Type 2 diabetes mellitus has long been known to increase the risk of stroke, heart attack, kidney disease, and eye disease. In the US diabetes is the leading cause of kidney failure requiring dialysis and one of the leading causes of blindness. Diabetes is also increasing in prevalence as people become more overweight.
A study in this week’s New England Journal of Medicine attempted to quantify the risk of premature death associated with diabetes. The results were dramatic, and attracted much media coverage. (See links to articles below.)
The study was a compilation of data from 97 previous studies that were done for entirely different reasons. The studies followed over 800,000 people for an average of 13.5 years. At the time of enrollment 6% of the people had diabetes. The study simply compared the death rates of those who had diabetes at the start of the study with the rest of the subjects. The results were adjusted for age, sex, smoking status and body mass index (BMI).
The subjects with diabetes did much worse. As expected, they were more likely to die of strokes, heart attacks and kidney disease, but they were also more likely to die of liver disease, cancer, infectious disease and even suicide. On average, a 50-year old with diabetes at the start of the study died 6 years earlier than a person without diabetes of the same age, sex, smoking status and BMI.
Well, that’s pretty bad, but not as bad as what the media makes of it. This is not a randomized study. All we’ve learned is that one group dies earlier of a lot of diseases and also has diabetes, and another group dies later and doesn’t have diabetes. That doesn’t mean that diabetes causes the earlier deaths, simply that it is associated with earlier deaths. Lots of factors not measured in the study could have both predisposed to diabetes and caused other life-threatening diseases – family history, diet, different levels of exercise, or a tendency to eat ice cream while driving on the freeway. It doesn’t tell us about diabetes as much as it tells us about the people who happen to have it. So the LA Times headline “Diabetes can take six years off your life…” is completely misleading.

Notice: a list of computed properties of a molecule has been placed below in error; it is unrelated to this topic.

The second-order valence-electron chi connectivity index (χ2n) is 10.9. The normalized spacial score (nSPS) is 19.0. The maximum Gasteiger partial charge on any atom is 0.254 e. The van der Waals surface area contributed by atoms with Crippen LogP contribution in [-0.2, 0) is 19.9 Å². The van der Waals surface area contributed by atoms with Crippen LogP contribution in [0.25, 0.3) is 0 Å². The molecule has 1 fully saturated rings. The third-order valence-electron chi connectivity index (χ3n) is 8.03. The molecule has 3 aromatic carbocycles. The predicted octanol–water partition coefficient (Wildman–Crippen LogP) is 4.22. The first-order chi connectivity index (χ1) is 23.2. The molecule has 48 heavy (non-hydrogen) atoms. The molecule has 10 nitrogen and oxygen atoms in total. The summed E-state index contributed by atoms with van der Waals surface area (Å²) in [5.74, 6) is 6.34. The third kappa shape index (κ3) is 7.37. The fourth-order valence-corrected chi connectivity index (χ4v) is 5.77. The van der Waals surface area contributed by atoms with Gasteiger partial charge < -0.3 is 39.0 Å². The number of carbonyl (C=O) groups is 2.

Does this help doctors or patients diagnose or treat diabetes? No. Does it mean that the day a patient is diagnosed with diabetes the date of her death advances 6 years sooner? Not at all. This may provide guidance for scientists designing studies to better clarify the harms caused by diabetes, but for doctors and patients there is no actionable information here. It’s just a reminder that if someone comes to your door offering you diabetes, you should decline.
(Thanks to my patient, Jay F. for pointing me to the LA Times article.)
Washington Post article: Study: 50-year-old with diabetes dies 6 yrs sooner
New England Journal of Medicine article: Diabetes Mellitus, Fasting Glucose, and Risk of Cause-Specific Death
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